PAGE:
The dates for state primaries are listed below, sorted by state and by date. These primaries are used by political parties to determine candidates who will run for all partisan offices in their states on the general election ballot on Nov. 6, 2018. These include legislative seats in 46 states along with U.S. senators and representatives, governors and statewide officials.
Note that Louisiana, Mississippi, New Jersey and Virginia hold their legislative elections in odd-numbered years. The dates listed for those states apply to congressional and other races. See Why do Four States have Odd-Year Elections for more information.
The earliest state primaries in 2018 will be held on March 6, and the latest in mid-September. June is the busiest month with 17 primaries, while there are no primaries scheduled for July.
Louisiana’s Nov. 6, 2018, election is an all-comers primary, where candidates of all parties are listed on one ballot together. If no candidate for a race receives a majority of the votes, the winner will be determined in a runoff on Dec. 8.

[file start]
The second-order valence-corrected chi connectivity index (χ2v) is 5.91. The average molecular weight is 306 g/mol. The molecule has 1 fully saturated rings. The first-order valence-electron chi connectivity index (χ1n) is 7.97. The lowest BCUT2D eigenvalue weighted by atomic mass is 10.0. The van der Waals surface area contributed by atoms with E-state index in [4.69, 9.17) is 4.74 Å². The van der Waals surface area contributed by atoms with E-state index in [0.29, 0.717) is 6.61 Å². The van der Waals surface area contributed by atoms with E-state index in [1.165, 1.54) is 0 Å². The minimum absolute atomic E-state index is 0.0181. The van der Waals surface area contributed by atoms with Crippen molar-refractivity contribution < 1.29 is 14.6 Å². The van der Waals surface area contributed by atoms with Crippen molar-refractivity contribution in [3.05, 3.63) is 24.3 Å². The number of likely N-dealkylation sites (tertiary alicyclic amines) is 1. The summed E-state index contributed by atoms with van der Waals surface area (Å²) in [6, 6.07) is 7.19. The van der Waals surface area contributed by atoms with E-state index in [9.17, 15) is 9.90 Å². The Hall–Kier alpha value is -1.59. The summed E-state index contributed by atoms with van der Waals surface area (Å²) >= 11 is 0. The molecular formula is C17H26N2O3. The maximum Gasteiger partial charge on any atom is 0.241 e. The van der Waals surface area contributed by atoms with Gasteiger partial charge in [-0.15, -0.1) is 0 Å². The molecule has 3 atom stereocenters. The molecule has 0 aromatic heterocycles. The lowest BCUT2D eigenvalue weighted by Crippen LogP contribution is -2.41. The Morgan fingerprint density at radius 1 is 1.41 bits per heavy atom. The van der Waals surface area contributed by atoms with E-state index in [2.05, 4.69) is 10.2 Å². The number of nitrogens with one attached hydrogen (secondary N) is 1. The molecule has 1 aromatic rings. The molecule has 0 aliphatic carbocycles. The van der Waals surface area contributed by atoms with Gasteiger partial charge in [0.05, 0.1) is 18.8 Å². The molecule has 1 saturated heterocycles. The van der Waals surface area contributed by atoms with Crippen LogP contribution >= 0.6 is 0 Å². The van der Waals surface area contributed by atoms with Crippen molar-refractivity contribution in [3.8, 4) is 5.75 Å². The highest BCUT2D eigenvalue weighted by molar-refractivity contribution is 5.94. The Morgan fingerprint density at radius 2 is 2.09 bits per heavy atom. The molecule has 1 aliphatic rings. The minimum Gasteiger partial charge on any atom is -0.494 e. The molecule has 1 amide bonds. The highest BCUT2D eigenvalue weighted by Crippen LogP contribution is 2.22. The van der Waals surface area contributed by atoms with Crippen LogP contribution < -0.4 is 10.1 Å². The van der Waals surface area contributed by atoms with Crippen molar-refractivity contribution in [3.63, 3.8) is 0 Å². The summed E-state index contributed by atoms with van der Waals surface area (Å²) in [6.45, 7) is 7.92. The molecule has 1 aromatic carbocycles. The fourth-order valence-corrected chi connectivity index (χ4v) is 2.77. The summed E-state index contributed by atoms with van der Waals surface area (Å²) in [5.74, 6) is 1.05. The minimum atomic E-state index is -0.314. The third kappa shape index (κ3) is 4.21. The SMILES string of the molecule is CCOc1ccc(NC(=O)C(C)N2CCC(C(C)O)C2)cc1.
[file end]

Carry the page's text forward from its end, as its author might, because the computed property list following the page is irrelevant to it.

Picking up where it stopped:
Eight states have reserved dates for a possible primary runoff in the event that no candidate gets the requisite percentage of votes. These dates are included on the chart below. For details on how runoffs work in these states, visit NCSL's Primary Runoffs webpage.
The manner in which party primary elections are conducted varies widely from state to state. Please visit the State Primary Types webpage for information on types of primaries, such as "closed," "open" and "Top Two."
Note that primary dates are subject to change by legislative action. Dates listed here are based on state election resources or statutory requirements as of Aug. 20, 2017.
For additional information, email NCSL's Elections Team or call us at 303-364-7700.
On the table below, select State to see an alphabetical list (A-W or W-A) or Date (first to last or last to first).